Dulce Et Decorum Est Commentary

Topics: Poetry, Poetic form, Meter Pages: 2 (910 words) Published: April 10, 2007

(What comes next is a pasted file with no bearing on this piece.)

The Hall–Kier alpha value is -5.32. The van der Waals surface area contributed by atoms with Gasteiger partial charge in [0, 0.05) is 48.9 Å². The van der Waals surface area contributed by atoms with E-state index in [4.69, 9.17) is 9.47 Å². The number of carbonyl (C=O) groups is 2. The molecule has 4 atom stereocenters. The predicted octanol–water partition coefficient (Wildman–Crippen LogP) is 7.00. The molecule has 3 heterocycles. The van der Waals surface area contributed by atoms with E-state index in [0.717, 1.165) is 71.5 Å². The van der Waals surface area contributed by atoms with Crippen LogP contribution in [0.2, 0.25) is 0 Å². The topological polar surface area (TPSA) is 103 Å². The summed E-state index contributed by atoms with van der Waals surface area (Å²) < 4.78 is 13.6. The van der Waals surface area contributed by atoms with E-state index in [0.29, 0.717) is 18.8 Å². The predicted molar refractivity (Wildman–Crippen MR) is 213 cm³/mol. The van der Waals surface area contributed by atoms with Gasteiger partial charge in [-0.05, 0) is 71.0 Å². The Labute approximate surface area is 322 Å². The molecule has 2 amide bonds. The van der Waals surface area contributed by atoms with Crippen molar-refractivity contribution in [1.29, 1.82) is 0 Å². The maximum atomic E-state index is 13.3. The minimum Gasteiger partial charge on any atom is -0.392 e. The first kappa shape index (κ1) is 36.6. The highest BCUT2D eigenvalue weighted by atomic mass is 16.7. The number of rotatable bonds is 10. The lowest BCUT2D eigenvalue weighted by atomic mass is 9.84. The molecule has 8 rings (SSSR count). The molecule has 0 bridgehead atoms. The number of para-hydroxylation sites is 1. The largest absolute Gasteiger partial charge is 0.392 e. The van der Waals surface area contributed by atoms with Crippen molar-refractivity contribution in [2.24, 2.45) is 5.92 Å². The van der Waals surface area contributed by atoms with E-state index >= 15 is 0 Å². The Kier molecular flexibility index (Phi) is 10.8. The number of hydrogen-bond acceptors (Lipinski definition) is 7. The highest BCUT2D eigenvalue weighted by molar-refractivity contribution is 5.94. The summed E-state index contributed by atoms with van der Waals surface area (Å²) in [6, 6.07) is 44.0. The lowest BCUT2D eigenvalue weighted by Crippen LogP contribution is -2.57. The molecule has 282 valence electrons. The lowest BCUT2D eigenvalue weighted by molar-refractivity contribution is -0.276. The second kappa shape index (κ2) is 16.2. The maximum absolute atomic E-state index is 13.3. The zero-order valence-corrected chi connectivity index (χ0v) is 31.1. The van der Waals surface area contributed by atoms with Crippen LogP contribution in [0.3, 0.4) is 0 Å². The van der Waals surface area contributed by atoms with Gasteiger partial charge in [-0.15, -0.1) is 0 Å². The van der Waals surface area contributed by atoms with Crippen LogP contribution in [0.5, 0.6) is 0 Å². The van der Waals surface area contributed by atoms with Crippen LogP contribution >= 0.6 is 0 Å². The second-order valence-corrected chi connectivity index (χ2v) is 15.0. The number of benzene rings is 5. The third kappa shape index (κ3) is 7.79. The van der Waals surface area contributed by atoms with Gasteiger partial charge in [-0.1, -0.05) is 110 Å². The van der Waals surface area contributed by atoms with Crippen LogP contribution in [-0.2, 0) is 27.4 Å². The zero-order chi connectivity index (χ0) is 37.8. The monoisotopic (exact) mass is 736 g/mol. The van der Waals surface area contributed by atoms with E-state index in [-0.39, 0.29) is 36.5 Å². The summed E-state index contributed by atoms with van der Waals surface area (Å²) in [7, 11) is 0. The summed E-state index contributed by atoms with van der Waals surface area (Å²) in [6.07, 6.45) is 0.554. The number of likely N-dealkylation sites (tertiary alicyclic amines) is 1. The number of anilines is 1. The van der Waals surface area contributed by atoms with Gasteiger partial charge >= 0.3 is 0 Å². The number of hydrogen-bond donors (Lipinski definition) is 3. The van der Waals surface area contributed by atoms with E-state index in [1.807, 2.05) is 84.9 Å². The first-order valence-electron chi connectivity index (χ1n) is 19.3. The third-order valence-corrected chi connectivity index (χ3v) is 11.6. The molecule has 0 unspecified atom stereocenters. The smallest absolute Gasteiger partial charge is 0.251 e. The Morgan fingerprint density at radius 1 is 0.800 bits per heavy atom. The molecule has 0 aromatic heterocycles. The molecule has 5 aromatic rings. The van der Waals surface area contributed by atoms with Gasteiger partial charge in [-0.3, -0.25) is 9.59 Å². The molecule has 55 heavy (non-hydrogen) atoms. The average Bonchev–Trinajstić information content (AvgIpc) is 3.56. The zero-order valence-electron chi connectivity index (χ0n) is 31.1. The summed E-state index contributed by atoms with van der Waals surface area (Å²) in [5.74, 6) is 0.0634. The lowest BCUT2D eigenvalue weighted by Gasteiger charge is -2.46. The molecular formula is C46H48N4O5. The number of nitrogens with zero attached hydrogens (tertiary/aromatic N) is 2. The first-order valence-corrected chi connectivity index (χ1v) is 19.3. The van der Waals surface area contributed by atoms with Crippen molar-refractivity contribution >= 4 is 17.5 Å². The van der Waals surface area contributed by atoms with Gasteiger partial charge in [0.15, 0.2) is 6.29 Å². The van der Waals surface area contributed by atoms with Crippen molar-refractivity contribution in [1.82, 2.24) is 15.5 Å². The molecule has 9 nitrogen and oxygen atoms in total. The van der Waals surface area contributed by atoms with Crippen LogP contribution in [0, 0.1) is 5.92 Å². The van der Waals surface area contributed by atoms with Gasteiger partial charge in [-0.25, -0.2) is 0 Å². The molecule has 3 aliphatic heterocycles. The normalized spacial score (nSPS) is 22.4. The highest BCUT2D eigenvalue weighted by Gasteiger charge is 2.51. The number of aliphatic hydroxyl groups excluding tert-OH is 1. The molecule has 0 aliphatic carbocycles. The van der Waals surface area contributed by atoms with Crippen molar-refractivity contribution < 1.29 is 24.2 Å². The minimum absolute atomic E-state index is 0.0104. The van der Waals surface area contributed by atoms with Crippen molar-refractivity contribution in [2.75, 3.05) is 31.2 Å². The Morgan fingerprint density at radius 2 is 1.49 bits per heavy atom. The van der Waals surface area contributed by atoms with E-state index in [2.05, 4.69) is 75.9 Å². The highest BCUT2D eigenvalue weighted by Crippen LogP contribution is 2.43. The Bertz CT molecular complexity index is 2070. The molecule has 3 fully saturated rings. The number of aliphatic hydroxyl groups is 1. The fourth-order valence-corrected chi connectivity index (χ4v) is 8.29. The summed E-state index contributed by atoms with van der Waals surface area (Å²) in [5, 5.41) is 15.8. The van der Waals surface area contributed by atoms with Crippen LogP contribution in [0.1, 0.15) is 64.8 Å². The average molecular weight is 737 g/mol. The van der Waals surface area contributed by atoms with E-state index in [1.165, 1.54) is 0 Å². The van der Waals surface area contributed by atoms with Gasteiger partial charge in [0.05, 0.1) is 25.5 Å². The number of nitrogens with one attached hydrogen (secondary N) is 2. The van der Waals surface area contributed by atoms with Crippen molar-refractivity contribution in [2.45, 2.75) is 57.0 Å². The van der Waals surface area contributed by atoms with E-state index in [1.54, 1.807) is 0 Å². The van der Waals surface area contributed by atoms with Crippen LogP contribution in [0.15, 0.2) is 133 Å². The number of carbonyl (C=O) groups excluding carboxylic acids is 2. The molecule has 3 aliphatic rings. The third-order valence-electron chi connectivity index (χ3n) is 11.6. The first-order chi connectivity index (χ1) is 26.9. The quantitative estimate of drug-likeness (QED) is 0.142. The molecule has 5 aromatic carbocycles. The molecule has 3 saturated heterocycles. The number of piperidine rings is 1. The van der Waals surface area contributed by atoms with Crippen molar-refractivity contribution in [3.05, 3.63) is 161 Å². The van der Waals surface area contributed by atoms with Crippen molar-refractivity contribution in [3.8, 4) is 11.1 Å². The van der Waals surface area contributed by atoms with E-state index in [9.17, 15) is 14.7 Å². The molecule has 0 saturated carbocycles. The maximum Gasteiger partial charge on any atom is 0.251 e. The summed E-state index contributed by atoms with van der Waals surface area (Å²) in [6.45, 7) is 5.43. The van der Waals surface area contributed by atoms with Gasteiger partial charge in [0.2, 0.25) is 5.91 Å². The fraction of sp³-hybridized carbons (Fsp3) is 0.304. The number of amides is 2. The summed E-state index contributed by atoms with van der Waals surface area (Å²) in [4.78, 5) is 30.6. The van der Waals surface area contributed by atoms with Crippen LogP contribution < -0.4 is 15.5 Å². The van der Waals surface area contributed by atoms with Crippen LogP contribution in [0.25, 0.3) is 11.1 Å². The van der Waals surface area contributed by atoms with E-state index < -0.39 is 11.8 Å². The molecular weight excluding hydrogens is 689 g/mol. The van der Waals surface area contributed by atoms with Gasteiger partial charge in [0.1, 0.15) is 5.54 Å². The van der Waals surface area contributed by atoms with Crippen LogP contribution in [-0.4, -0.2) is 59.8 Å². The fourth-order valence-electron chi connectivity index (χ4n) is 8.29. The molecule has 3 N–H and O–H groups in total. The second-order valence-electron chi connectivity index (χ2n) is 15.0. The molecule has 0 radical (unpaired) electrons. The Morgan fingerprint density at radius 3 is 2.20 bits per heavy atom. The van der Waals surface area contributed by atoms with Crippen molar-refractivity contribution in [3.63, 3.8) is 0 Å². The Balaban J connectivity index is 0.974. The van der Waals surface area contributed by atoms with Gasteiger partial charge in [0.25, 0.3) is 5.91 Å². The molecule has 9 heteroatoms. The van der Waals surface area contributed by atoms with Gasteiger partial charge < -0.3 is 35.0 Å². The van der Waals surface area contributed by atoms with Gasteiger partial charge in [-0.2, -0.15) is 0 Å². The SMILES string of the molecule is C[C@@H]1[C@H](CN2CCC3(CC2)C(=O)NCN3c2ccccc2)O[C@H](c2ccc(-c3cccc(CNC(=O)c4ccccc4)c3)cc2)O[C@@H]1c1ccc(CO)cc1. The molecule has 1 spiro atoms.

Dulce Et Decorum Est written by Wilfred Owen is a narrative poem. This poem is first-person narrative, and is describing a situation of a scene at the trenches during the World War One. It is probably the poet himself talking from his own experience. Dulce Et Decorum Est, meaning "It is sweet and right", is formed with many figurative languages and structural devices. It's structured out with four stanzas. The layout of this poem takes a huge part building up the mood and the tone. The first stanza describes the condition of the soldiers: exhausted, sick, and in danger of having shells thrown at them. The second stanza, it sounds dreamy because of the poet's choice of the words used. It is also because the scene was brought out into a present time so it seems it's happening right now – but because it's not, it feels dreamy. The third stanza describes the poet being haunted by the horribleness of the war, advising his friend that going to war is not worth it. This poem contains an ABAB CDCD rhyme scheme which makes the poem more memorable and more effective. Parts such as "sacks…backs" and "lungs…tongues" will not be easily forgotten because of the words used in the sentences with the rhymes. The rhymes at certain places such as "blind" and "behind" slows down the poem. Iambic pentameter was used to add rhythm to the poem. From the first to third verse in the first stanza, you can see the iambic pentameter making a heavy rhythmic tone to describe the tired soldiers at the trenches. The poet described the terrible situation at the trenches mainly by using words that create images. He used four senses to achieve this: visual, aural, tactile and gustatory. The verse that reads, ‘Til on the haunting flares we turned out backs" really brings out the aural imagery it gives. Words such as "Sludge" from the second verse, first stanza, make it almost possible to feel the ‘sludgy' touch and phrases such as "yelling out" and "coughing like hags" give the audience aural...
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